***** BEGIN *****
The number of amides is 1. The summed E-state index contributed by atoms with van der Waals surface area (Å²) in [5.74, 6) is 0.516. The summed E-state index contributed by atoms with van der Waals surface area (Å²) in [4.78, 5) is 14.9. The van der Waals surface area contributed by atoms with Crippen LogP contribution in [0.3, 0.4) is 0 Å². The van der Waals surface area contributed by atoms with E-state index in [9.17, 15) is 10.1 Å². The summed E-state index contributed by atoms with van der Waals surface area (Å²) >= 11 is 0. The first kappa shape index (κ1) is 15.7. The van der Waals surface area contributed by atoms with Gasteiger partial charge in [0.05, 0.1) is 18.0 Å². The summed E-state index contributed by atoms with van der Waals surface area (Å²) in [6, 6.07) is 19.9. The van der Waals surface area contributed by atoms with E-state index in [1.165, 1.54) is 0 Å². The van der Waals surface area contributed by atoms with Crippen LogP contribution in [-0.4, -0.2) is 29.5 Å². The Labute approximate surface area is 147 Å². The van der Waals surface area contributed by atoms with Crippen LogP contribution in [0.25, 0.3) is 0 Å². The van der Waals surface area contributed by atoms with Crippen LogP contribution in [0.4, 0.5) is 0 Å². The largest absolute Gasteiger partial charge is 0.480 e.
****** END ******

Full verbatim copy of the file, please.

The number of amides is 1. The summed E-state index contributed by atoms with van der Waals surface area (Å²) in [5.74, 6) is 0.516. The summed E-state index contributed by atoms with van der Waals surface area (Å²) in [4.78, 5) is 14.9. The van der Waals surface area contributed by atoms with Crippen LogP contribution in [0.3, 0.4) is 0 Å². The van der Waals surface area contributed by atoms with E-state index in [9.17, 15) is 10.1 Å². The summed E-state index contributed by atoms with van der Waals surface area (Å²) >= 11 is 0. The first kappa shape index (κ1) is 15.7. The van der Waals surface area contributed by atoms with Gasteiger partial charge in [0.05, 0.1) is 18.0 Å². The summed E-state index contributed by atoms with van der Waals surface area (Å²) in [6, 6.07) is 19.9. The van der Waals surface area contributed by atoms with E-state index in [1.165, 1.54) is 0 Å². The van der Waals surface area contributed by atoms with Crippen LogP contribution in [-0.4, -0.2) is 29.5 Å². The Labute approximate surface area is 147 Å². The van der Waals surface area contributed by atoms with Crippen LogP contribution in [0.25, 0.3) is 0 Å². The van der Waals surface area contributed by atoms with Crippen LogP contribution in [0.4, 0.5) is 0 Å². The largest absolute Gasteiger partial charge is 0.480 e.